Here’s What’s Going On With The ChiArts Union


A Guide For Curious Students

by Fontina Battaglia

You’ve seen the Instagram posts, the board’s email, and the red shirts ChiArts teachers wear on Fridays. But what does it all mean? 

In Chicago, teachers have had a union for decades called the Chicago Teachers’ Union. In the 2010s, when charter schools were created, they were not meant to be part of the CTU because they weren’t the same kind of public schools — they’re under a different kind of contract. They started their own organization, the Chicago Alliance of Charter Teachers and Staff (ChiACTS), but they didn’t have much power on their own.

In 2018, CTU voted in favor of joining ChiACTS to become one union with two sections. It was the first known case in the United States where teachers from both charter schools and traditional public schools merged into a single local union.

Since ChiArts is a contract school rather than a traditional charter school, it’s a bit different for us, too.

In February of 2018, the Chicago High School for the Arts’ academic teachers voted to unionize to bargain for different working conditions and student learning conditions. In April 2022, the art teachers voted to join this union as well. 

The five-year employment contract teachers had with ChiArts expired at the end of the 2021-2022 school year, forcing the teachers to work almost a year without a revised contract. With the joining of the Art Teachers, new contracts have been proposed, negotiated, and rejected. But why?

Patrick Lentz, a Photography teacher and Visual Arts department assistant said, “Union contracts are rarely a ‘one-size-fits-all’ kind of deal. Quality contracts consider the range of experiences and make sure nobody is left behind in the language that is put into a contract. Which makes our contract even more unique in a school with five conservatories.”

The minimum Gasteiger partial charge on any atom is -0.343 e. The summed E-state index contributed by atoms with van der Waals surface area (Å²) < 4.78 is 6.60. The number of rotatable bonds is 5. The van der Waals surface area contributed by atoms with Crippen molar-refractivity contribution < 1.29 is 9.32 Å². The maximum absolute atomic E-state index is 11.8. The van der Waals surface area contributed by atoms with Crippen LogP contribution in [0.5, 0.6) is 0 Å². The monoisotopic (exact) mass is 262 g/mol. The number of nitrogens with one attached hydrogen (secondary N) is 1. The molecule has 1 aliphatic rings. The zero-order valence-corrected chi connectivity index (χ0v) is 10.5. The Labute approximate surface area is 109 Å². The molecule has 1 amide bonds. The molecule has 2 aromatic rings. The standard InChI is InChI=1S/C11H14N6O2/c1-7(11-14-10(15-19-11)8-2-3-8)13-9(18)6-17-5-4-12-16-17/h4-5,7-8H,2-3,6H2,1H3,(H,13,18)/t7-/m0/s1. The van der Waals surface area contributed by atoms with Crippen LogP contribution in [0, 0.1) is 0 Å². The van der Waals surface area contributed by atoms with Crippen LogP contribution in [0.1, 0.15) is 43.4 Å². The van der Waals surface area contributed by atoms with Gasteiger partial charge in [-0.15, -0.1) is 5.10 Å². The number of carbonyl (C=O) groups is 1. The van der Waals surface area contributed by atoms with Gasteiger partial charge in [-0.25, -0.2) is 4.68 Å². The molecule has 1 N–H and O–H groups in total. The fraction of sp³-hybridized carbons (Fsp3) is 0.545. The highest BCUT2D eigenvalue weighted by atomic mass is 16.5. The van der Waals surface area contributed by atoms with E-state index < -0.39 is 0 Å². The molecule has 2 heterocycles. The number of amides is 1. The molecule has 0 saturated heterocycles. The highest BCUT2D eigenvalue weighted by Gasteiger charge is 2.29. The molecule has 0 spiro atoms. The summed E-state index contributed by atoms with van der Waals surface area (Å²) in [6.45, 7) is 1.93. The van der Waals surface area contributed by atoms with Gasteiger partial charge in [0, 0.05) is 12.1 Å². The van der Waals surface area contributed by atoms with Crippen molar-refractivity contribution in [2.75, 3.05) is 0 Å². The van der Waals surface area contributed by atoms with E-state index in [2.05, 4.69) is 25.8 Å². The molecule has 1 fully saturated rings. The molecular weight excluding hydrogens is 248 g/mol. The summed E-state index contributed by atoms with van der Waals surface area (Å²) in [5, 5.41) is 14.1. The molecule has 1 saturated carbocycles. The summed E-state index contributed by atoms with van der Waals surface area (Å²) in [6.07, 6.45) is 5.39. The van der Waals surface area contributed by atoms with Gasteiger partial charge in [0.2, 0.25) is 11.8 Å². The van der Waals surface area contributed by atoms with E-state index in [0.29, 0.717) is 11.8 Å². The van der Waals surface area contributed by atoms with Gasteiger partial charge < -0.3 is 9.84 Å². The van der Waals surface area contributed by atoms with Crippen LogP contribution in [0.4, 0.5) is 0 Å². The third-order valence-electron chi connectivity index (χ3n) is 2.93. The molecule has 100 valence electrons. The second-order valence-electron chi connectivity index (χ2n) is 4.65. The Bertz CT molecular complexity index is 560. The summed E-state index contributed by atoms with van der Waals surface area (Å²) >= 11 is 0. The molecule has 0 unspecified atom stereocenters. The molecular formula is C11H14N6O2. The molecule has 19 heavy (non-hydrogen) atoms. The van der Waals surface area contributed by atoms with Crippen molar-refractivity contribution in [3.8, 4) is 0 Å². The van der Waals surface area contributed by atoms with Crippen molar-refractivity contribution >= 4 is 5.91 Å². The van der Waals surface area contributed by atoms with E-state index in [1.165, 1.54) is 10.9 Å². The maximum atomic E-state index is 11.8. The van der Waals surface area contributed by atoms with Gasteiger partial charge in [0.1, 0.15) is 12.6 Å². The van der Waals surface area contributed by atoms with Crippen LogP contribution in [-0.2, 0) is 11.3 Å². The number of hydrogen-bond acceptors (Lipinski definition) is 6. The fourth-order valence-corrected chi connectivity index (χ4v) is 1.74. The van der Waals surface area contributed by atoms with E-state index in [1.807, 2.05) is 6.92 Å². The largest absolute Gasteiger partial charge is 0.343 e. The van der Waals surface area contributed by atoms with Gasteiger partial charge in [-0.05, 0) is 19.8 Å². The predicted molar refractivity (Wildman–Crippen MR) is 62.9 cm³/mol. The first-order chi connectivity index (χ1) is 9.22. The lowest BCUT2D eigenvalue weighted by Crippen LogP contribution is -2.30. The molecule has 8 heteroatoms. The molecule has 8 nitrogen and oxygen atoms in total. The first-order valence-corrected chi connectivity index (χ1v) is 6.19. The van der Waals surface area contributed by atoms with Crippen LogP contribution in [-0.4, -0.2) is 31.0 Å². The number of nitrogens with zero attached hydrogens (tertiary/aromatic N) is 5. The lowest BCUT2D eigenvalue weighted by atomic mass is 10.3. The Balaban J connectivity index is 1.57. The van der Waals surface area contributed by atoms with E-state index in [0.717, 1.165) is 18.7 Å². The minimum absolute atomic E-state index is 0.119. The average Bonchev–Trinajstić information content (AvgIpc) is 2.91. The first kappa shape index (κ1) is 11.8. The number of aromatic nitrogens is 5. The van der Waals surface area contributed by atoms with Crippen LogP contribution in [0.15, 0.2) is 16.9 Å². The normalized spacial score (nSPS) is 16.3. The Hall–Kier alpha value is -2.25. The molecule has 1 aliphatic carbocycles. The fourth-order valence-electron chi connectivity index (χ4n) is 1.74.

If the ChiArts Board recognizes both unions as one and agrees to their contract, this could give arts teachers paid planning time, access to health insurance, and necessary materials in their classrooms such as sanitizing wipes. They’re also hoping for a contract that would ensure long-term substitutes to replace teachers who are missing CPS-required classes such as Computer Science and Human Geography.  Despite the desperate need for teachers, the current starting pay for a long-term substitute is $17.50 an hour. 

However, this brings both financial problems and questions. According to Chris Cashman, a Spanish teacher at ChiArts, financial cuts only began to occur when the union was signed in and negotiated. ”Because of some things that the academic teachers gained, things at the school were cut, like the French program,” Cashman said. The French program was cut right before the 2019-2020 school year. 

Cashman also said there could be bigger financial issues if the art teachers had all the same benefits as academic teachers. There are different teachers who teach different hours at the school, ranging from a percussion teacher who comes in once a week and teachers for an hour, to teachers who teach different classes every single day. He went on to say that the original purpose of the arts program was to be part-time and to be paid to teach future artists important, job-specific skills.

“It’s unfortunate, but it is the case, that most part-time jobs in this economy and the world we live in tend not to provide the benefits to their part-time employees… I question if the school will be able to continue offering the programs that it offers if certain demands existing right now are put through and accepted,” Cashman said.

Duffie Adelson, ChiArts School Board Chair, said, “ChiArts is committed to coming to an agreement on a fair and sustainable contract that recognizes the important contributions of ChiArts arts and academic teachers.”  

This contract also impacts students. From unpaid lesson planning time to unsustainable jobs, teachers sometimes feel that they are not being paid for the hours they put into their work.  

Jordyn Birden, a long-term substitute and arts teacher expressed frustration that there is no Diverse Learning support during Conservatory.  

English teacher Megan Pietz said, “It’s just so important that students feel safe at school, that teachers feel safe at school, our environment is sustainable so people want to be here and want to stay here. And our schools are supportive of students no after how they identify or what groups they might be a part of.”

If you want more information about the union, you can talk to your teachers, administrators, or even members of the board.

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